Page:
Nick Buoniconti (l) and Len Dawson on the set of "Inside the NFL"
FOR IMMEDIATE RELEASE
August 2, 2019 - Nick Buoniconti, NFL Hall of Famer and longtime co-host of “Inside the NFL,” died on July 30 after a bout with pneumonia. He was 78. Buoniconti had been dealing with neurological issues in recent years and his health was in decline.
Despite being undersized at 5' 11", Buoniconti was an All-American tackle at Notre Dame who was chosen by the Boston Patriots in the 13th round of the 1962 AFL draft. He switched to linebacker in the pros and was an AFL All-Star five of his seven years in Boston before being traded to the Miami Dolphins in 1969.
Buoniconti continued to flourish in Miami, where he was an integral part of the “No Name Defense” that led the Dolphins to back to back Super Bowl victories in 1972 and ‘73.
After retiring in 1976, Buoniconti worked as a sports agent representing many top name athletes including Bucky Dent and Andre Dawson. He was also a practicing attorney, having earned his law degree while with the Patriots, and served as the President of the U.S. Tobacco Company.
Buoniconti joined the sportscasting ranks in 1980 when he replaced Merle Harmon as the co-host of HBO’s “Inside the NFL” alongside fellow NFL Hall of Famer and Lifetime ASA member Len Dawson. Each week, Buoniconti and Dawson would recap the previous Sunday’s games with highlights supplied by NFL Films. They would also talk about the upcoming week's games and offer their predictions.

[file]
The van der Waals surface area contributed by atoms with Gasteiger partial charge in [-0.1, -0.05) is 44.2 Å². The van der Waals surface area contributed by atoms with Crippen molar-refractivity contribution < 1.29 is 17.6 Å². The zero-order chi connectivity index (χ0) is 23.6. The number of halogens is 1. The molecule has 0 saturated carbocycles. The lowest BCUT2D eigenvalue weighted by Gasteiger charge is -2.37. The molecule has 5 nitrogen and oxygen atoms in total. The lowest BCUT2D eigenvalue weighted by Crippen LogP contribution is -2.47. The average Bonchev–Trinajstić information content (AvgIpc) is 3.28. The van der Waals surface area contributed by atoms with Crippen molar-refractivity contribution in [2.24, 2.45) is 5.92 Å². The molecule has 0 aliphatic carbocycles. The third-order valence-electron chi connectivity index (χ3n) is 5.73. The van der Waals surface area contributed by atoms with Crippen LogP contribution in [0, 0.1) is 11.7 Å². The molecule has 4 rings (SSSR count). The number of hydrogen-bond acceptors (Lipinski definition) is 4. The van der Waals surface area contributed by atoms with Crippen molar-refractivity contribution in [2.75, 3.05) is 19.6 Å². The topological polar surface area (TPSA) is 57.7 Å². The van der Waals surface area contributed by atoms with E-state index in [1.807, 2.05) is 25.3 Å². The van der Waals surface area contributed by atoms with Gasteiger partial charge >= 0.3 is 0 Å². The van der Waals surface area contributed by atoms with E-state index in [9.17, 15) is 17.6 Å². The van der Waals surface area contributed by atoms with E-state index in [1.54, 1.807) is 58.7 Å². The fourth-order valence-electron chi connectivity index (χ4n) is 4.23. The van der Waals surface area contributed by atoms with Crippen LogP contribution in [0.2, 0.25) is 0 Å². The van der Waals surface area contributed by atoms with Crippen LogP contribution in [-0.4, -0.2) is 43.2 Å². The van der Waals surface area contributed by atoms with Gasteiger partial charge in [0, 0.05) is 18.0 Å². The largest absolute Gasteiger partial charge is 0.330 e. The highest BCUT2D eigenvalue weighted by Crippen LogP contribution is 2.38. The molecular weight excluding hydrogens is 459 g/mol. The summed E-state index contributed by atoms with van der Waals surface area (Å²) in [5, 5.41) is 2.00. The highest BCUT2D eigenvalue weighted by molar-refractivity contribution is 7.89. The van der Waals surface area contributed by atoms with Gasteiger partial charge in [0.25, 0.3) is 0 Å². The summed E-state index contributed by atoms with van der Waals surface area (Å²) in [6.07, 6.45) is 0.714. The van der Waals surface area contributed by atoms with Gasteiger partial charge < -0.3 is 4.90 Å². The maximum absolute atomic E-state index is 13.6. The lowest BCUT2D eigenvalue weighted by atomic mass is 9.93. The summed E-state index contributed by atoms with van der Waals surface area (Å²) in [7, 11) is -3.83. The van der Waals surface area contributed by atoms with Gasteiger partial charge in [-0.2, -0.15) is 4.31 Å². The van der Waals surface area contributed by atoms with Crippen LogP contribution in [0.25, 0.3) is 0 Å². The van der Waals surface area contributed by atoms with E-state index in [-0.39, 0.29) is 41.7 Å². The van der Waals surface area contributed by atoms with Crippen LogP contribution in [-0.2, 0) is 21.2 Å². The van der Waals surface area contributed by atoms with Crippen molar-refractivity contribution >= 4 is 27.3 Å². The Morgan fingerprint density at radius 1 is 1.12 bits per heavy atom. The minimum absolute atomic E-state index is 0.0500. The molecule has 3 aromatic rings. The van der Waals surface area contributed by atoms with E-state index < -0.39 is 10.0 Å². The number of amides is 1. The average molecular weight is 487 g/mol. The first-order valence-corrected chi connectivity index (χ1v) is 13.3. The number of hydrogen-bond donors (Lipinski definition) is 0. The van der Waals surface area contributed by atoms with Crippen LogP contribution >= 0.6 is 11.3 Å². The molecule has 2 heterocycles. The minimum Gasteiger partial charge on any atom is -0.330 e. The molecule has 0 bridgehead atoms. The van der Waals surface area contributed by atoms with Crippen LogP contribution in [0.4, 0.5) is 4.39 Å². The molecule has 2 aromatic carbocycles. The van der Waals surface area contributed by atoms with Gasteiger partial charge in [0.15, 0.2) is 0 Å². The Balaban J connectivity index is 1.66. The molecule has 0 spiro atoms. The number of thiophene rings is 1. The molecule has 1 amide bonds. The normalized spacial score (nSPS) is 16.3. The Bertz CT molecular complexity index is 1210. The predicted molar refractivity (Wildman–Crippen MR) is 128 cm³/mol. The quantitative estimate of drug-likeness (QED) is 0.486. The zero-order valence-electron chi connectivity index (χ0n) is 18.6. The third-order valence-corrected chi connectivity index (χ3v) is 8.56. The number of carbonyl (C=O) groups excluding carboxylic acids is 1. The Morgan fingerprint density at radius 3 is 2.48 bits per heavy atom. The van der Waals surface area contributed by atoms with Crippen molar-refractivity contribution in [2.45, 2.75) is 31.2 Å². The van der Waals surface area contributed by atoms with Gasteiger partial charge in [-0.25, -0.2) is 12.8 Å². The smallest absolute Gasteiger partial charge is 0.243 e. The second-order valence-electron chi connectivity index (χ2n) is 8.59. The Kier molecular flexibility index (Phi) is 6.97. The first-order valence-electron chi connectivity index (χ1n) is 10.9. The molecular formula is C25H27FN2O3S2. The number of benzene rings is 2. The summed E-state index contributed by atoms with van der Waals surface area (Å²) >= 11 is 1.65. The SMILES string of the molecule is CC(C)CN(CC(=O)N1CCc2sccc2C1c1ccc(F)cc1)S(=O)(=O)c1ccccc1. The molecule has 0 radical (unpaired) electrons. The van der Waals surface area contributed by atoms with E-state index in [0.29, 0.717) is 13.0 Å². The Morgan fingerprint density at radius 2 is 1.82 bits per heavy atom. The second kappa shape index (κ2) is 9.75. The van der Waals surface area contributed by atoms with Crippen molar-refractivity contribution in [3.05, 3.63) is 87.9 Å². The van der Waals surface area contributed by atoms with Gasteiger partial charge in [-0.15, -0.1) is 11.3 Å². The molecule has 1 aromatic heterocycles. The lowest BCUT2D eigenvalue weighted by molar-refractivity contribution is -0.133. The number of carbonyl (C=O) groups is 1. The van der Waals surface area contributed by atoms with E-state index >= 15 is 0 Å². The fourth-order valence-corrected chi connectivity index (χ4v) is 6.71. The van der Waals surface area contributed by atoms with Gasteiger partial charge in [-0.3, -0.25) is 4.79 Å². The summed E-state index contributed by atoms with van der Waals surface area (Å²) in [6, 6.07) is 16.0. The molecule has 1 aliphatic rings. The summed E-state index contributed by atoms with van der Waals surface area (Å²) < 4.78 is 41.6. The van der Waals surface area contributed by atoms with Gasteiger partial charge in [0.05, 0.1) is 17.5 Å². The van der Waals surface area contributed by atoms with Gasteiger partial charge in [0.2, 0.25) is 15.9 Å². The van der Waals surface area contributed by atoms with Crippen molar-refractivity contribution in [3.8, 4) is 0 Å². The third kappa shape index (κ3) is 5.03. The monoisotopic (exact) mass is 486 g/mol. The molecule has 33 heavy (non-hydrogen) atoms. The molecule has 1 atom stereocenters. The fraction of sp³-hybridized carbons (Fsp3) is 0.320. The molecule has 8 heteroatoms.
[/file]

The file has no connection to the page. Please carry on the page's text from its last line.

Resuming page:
Buoniconti’s toughness on the field was evident in front of the camera as his commentary was raw and to the point, which complimented Dawson’s laid back approach The duo enjoyed a 21-year run until both retired from the show in 2001, the same year Buoniconti was inducted into the Pro Football Hall of Fame.
Among his many endeavors, Buoniconti was the co-founder of the Miami Project to Cure Paralysis. He devoted much of his time to that cause after his son, Marc, was paralyzed by a collision in a 1985 college football game and he worked tirelessly to help raise hundreds of millions of dollars for research to find a cure.
Buoniconti is survived by his second wife, Lynn, and three children from a previous marriage, Marc, Nick and Gina.
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